Angular Schematics 23 Feb 2019

Angular Schematics 23 Feb 2019

Sweet Mustard Angular schematics are born!

At Sweet Mustard, we mostly use Angular when building web applications for customers. These applications can get quite large and often don’t come without some struggles when building them. This is why there’s a big focus on writing clean code and keeping things organised. By doing so, everyone at Sweet Mustard is able to follow the structure of an application. A big part of this structure is making sure the folder structure is built up in a very organised way. We also have best practices to keep things easy to find and easy to work with. Let’s have a closer look at them what these best practised are.

Best Angular practises at Sweet Mustard

Smart and dumb components

To make sure we have a scalable architecture, we distinguish between smart components and dumb components. Dumb components on the one hand are used for layout purposes. These components don’t know anything about the application and only communicate to their parents. They can show data but doesn’t fetch the data. Smart components on the other hand know about the state and data of the application and pass this state and data to their child components. We also call them containers. You can read more about this on https://blog.strongbrew.io/A-scalable-angular2-architecture/.

Folder structure

An organised folder structure can make a huge difference in large applications. The biggest advantage is that it shows the structure of the application and thus makes everything easy to find.

We use a modules folder for the biggests parts of the applications. These modules tell which substantial parts are used in the applications. Ideally, it contains a containers-, components- and sandboxes folder. The containers split the module in smaller parts. This makes it easier to follow along and avoids that one has to jump from top to bottom to understand what the code does.

For the styles of the application layout we work with atomic design. This ensures the styles are nicely structured.

Angular CLI

Next to the best practices we just mentioned, we also use Angular CLI, a tool used in Angular applications for developers. The tool makes it easy to interact with the application and to create a new application. Some of the features are:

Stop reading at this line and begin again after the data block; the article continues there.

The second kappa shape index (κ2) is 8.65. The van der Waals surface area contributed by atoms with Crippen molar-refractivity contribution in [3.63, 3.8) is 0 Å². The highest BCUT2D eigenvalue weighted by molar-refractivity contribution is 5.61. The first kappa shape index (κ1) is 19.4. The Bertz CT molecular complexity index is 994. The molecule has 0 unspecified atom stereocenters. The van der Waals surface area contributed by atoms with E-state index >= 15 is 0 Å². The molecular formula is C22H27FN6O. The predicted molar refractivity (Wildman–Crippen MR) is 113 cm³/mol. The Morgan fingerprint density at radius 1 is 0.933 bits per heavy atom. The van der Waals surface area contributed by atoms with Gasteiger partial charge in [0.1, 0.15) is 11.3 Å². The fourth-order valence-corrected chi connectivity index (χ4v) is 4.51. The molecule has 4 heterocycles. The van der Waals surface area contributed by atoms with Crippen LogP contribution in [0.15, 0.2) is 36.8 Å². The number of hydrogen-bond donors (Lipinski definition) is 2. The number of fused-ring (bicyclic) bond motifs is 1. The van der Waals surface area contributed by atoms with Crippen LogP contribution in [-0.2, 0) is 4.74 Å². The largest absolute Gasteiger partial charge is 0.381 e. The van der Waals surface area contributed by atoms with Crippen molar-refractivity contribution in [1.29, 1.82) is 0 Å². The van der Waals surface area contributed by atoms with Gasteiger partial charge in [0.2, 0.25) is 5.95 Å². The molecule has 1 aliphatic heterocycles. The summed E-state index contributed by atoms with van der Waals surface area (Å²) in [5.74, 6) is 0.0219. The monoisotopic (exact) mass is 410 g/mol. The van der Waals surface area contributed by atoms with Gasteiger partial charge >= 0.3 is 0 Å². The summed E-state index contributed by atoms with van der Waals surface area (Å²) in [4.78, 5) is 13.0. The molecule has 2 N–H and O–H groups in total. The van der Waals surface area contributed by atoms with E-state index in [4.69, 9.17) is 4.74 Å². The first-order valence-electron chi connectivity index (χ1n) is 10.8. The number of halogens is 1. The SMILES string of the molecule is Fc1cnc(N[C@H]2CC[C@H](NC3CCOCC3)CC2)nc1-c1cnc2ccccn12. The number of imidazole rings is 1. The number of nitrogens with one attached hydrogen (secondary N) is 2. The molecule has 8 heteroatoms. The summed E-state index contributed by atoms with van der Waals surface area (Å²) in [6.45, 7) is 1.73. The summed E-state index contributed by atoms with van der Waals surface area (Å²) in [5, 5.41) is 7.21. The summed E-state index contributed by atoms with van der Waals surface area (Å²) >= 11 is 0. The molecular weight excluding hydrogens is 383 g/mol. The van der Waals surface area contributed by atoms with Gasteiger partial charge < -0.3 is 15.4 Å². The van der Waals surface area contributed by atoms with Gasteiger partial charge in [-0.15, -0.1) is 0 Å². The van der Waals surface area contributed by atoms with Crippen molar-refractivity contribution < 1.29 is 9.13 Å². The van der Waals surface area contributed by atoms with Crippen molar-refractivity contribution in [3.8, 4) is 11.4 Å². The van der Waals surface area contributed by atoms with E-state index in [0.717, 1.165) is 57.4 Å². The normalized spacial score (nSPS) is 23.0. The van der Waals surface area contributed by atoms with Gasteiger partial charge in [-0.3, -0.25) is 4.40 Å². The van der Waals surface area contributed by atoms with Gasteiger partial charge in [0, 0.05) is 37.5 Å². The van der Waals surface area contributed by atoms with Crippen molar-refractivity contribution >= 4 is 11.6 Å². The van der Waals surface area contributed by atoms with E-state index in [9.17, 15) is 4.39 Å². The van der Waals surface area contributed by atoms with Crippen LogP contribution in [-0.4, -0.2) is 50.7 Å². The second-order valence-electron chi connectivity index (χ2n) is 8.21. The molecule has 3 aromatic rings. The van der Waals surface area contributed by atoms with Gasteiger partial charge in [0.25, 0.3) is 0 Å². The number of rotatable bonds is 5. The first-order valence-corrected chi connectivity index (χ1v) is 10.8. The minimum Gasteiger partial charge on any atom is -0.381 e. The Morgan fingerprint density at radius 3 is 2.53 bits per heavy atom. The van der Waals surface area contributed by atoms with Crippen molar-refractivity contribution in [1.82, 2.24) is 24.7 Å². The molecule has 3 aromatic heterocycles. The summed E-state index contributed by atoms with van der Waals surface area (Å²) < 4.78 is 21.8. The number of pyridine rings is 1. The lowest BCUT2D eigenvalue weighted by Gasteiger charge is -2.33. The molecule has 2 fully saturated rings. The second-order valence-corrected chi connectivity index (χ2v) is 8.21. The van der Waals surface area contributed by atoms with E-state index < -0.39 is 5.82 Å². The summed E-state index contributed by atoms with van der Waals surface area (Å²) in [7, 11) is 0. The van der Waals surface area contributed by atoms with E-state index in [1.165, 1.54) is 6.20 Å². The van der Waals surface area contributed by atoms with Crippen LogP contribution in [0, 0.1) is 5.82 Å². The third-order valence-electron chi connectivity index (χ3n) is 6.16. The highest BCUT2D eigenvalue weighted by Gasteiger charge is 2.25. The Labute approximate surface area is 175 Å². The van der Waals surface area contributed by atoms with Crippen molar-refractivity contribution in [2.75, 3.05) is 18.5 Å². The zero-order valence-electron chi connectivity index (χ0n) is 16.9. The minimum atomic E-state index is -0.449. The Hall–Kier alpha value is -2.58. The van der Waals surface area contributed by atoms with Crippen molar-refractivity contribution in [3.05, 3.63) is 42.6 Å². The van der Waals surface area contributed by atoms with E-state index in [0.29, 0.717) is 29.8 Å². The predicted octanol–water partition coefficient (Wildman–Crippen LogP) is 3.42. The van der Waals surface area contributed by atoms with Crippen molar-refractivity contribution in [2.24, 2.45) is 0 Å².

The Angular CLI is basically a command line interface developed by the Angular team which works together with Angular schematics. These schematics describe what a command should do. For example, when we execute a command ‘ng new’, a new application template as described in the Angular schematics is created.

By doing so, we don’t have to create the application ourselves and we don’t have to create files and folders manually.

Angular created these general schematics so that everyone can use this in their projects and it is a good starting point. We, at Sweet Mustard built upon this to be fully satisfied. As it’s not possible with the Angular schematics to generate containers, sandboxes and the folder structure we need, we built a custom schematic. These custom schematics are based on the Angular schematics and generate or add features predefined by our best practices. We call them Sweet Schematics.

@sweet/schematics

@sweet/schematics has the following features:

Next to this, there is also the possibility to generate the elements the Angular schematics have and the ones the @sweet/schematics doesn’t. @sweet/schematics doesn’t includes these items because these things doesn’t need to be changed.

@sweet/schematics is an open source library and can be found at github and npm. You can find more details about @sweet/schematics and how to use it at the readme located at our github repo.

Be sure to check it out!